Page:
It is no secret that the current political events in Egypt are dealing the Muslim Brotherhood perhaps the biggest blow in their 85 year history. I would dare say that this is much more severe than the assassination of Hassan Al-Banna or the execution of Sayyid Qutb.
The organisation, which has historically endured oppression from ruling regimes, is now finding itself in an all-too-familiar place; it is stripped of power, it has effectively alienated large segments of the population, it is demonised by the media and is slowly turning into a pariah.
Despite the rhetoric, the adrenaline, the campouts and the marches, it is clear that the Brotherhood is losing the fight to “bring back President Morsi.” The question is no longer will he ever return as president. The real question is: What now becomes of the Brotherhood?
In the immediate term, the current struggle serves an important purpose of keeping the group united in the face of the current dire circumstances. As Middle East Expert Khalil al-Anani noted: “The Brotherhood don’t have a clear mind to think about the future, they are simply attempting to maintain solidarity.” Venting their anger and betrayal is more beneficial to the Brotherhood at this stage than is asking tough questions like: why are we here and who is at fault? This blame game could certainly eat away the cohesiveness of the group. It is the tribulation and suffering which will act as the defense mechanism that will protect the group from shattering. So while the return of Morsi might be the flag that unites everyone, the demand is more mystical and symbolic than sensible at this stage.
In the medium term, the Brotherhood will need to make a choice whether to participate in mainstream politics again and stand for the upcoming parliamentary elections. If I was to take a guess, they will not – at least openly – participate in the elections. While lending support to some surrogates, they may opt to go back and reconsolidate their popular base which has certainly decayed over the past few months. There is a lot of deferred maintenance to do and a lot more damage control that needs to be accomplished.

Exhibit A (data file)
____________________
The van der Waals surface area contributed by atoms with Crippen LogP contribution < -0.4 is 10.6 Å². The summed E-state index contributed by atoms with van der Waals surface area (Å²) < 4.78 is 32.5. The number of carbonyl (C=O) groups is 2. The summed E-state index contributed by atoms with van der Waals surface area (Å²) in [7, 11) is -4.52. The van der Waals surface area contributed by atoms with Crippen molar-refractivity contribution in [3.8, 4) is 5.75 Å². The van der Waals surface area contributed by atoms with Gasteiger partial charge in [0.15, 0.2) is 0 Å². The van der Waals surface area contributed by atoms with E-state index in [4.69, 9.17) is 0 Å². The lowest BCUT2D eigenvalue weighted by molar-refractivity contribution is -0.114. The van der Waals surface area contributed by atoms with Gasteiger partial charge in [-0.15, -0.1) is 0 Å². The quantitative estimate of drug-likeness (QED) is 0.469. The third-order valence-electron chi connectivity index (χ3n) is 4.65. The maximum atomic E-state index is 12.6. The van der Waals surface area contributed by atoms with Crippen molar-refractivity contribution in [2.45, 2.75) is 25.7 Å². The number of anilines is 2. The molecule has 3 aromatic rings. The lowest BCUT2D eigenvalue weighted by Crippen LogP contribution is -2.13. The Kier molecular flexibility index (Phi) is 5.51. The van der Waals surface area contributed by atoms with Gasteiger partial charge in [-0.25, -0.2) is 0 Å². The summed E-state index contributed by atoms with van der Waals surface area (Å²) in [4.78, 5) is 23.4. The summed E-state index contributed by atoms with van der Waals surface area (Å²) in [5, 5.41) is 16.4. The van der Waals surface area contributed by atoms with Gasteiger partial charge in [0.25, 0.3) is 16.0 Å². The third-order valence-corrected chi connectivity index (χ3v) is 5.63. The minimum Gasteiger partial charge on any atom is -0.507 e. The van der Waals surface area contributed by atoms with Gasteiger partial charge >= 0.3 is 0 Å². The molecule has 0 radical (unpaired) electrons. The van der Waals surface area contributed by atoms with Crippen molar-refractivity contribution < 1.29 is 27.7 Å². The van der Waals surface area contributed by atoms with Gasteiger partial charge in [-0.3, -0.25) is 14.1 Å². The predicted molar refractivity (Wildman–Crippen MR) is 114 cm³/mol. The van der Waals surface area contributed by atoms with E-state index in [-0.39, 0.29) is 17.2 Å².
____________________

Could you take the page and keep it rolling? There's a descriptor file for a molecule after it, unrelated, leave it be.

Over the long term, we should expect the Brotherhood to make a comeback. The organisation has had a remarkable history of thriving in the face of pressure and confrontation. In fact, the “Erbakan to Erdogan” scenario might be very probable in the long term. The organisation would have had time to reflect on the many missteps it has taken. A new breed of leadership and public figures will need to emerge to shepherd the organisation through the next phase of its existence. Perhaps a consideration will need to be given to how exclusive the Brotherhood should remain; a feat which has been an ingredient of their success but also one that ultimately led to their failure. Of course, the timing of this longer term scenario will heavily depend on how successful political opponents are at bringing out a true alternative. One must not forget that the political victories mustered by the Islamists have always been made possible in the absence of an eligible alternative.
The game is far from over for the Brotherhood. We should not expect an organisation of this magnitude and especially one that is based on faith and creed to roll over and die. This is not merely a defunct political party, but a deep rooted social movement with a large cult following. Yes, they have had their moment in the spotlight and failed miserably, but that will not deter them from carrying on in their quest. Indeed the tide is too high for the organisation at this stage, but it will be wishful thinking to count the Brotherhood as dead.